The Boyd School of Law will host Georgetown Law's Randy Barnett who will deliver the inaugural Dean's Speaker Series lecture on Popular Sovereignty and Judicial Review. A reception will immediately follow the presentation.
For over one hundred years, what we call the power of judicial review has been under attack as inconsistent with the concept of popular sovereignty based on the consent of the governed. Judicial restraint is thought to be required because the power of judicial review is counter-majoritarian, by which is meant it runs counter to the collective or majoritarian popular sovereignty that justifies our Constitution.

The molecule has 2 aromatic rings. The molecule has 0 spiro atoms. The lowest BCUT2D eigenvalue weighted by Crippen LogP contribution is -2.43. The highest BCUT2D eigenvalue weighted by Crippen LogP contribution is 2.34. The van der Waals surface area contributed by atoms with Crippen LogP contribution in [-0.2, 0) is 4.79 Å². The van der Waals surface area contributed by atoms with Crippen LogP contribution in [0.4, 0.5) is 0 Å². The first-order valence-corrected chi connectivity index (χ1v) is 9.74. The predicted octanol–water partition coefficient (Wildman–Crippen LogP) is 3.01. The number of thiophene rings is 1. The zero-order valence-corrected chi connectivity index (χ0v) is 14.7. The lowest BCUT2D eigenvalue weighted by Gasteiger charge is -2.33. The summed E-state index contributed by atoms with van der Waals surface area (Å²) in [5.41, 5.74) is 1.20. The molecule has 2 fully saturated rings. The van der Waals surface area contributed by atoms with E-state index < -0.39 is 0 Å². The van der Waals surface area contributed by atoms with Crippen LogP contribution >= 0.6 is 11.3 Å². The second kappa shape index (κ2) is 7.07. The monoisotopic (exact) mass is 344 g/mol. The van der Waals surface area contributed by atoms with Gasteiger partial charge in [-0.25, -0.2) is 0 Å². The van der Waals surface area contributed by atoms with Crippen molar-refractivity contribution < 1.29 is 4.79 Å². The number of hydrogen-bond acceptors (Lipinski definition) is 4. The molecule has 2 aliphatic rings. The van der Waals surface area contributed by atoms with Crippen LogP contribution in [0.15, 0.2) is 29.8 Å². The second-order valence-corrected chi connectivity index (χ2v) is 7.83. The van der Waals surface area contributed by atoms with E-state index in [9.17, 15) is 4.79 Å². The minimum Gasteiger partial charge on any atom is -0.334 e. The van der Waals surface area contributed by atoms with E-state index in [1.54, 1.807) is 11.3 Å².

In this lecture, Barnett will contest the majoritarian conception of popular sovereignty that leads some to question the legitimacy of judicial review. Building upon the opinions of James Wilson and John Jay in the Supreme Court’s first great constitution case, Chisholm v. Georgia (1793), Barnett identifies an alternative individual conception of popular sovereignty that is entirely compatible with a nondiscretionary duty of judges to invalidate legislation that unconstitutionally infringes upon the rights retained by the people. Indeed, given the fact that the consent of the governed upon which popular sovereignty rests can only be presumed or supposed, the judicial examination of laws restricting the liberties of the people are essential to the legitimacy of the government established by the Constitution of the United States.